On the eve of their “Last Domino?” tour, their first North American concert tour in more than a decade, Genesis triumvirate Mike Rutherford, Tony Banks, and Phil Collins reconvened here In the Studio for a classic rock interview to reprise the world premiere broadcast which I hosted and produced with them in November 1991 for We Can’t Dance. An extremely deep opus, We Can’t Dance contains “No Son of Mine”,”Jesus He Knows Me”, “I Can’t Dance”, the sleeper “Way of the World”, and two compelling Genesis Progressive Rock sagas,”Driving the Last Spike” and the tortured, guilt-ridden “Dreaming While You Sleep”.With the release of We Can’t Dance in late 1991, ostensibly a double album of very strong songs at a single album price, a debate (which had just begun with Invisible Touch a full five years earlier) was now threatening to eclipse everything Genesis did, regardless of merit: had Phil Collins’ by now ten year parallel solo career diverted Genesis from their progressive rock path? During the same period, Genesis keyboard player Tony Banks was the first to release a total of two solo recordings; Mike Rutherford had considerable success with his Mike + the Mechanics, twice as well; and Collins became a superstar, sort of Tom Hanks Everyman, everywhere, every media.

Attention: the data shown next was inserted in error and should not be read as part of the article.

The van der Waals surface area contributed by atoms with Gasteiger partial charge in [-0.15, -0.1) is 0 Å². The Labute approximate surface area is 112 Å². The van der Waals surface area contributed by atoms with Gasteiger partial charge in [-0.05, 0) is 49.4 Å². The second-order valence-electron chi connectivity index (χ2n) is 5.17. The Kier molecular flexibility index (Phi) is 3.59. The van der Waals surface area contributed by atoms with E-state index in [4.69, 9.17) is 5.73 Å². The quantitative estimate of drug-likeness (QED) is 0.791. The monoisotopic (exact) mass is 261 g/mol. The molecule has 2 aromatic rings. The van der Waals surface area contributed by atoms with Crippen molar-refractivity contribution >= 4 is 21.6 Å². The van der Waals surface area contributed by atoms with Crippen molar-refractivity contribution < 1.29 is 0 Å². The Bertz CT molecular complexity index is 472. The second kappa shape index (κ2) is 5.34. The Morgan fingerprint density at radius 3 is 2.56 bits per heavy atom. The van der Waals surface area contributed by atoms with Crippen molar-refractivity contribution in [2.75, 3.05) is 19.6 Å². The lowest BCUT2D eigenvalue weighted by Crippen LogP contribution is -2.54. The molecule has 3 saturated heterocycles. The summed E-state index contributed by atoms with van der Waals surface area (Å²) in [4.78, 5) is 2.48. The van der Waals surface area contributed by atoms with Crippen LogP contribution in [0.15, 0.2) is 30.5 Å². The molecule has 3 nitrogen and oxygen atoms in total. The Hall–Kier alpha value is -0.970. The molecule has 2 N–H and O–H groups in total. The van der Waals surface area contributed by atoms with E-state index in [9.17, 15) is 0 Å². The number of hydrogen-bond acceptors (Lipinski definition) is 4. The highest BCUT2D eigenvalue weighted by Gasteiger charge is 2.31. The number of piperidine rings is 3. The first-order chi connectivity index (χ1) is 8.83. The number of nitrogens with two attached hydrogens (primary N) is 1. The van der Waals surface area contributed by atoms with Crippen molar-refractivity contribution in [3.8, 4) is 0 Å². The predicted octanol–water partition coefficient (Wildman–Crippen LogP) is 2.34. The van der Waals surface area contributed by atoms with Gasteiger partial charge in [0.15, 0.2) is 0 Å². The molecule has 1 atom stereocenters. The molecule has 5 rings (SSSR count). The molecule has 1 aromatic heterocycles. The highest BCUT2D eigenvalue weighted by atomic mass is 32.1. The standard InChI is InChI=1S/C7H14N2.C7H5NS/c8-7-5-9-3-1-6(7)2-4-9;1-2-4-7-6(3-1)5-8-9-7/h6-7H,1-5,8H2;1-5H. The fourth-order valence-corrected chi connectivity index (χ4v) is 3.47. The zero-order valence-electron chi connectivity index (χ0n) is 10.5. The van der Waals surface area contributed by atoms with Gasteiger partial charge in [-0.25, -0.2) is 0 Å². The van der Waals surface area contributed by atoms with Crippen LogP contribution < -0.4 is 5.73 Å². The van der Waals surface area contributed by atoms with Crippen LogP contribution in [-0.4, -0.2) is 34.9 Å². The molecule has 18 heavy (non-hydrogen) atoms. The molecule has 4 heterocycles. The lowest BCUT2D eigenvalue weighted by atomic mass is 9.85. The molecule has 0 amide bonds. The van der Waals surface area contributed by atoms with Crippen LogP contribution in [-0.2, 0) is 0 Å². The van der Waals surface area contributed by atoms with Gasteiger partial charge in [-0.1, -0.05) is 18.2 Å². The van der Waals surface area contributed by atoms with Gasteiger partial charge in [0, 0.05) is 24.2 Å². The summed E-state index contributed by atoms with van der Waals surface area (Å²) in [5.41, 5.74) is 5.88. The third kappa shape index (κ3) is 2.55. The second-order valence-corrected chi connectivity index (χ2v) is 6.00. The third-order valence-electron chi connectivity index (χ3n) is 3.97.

By the time of We Can’t Dance and the Genesis stadium tour in support of it, practically every article author and reviewer seemed compelled to compare it to Phil Collins’ solo albums as if their paychecks depended on it. That seemed like pretzel logic, unfair to both, really. Peter Gabriel released Us less than a year after Genesis We Can’t Dance, yet not a single reviewer in any English speaking country I could find compared a single note of Gabriel’s Us to anything in his time in Genesis, a band for which he co-wrote, sang, and fronted for seven albums. So I contend that the responsibility to manage the banquet of talent residing in the Genesis roster, then as now, falls to the programmers of radio, MTV, VH-1, Sirius XM, plus newspaper, magazine, and online editors. If there’s a perception problem of over-saturation, it’s because those powerful gatekeepers appropriated the music and audience popularity for their own self-interests, as they did to Elton John and Rod Stewart in the ’70s, Sting in the ’80s, Bon Jovi and Bryan Adams in the ’90s, U2 in the 2000s). –Redbeard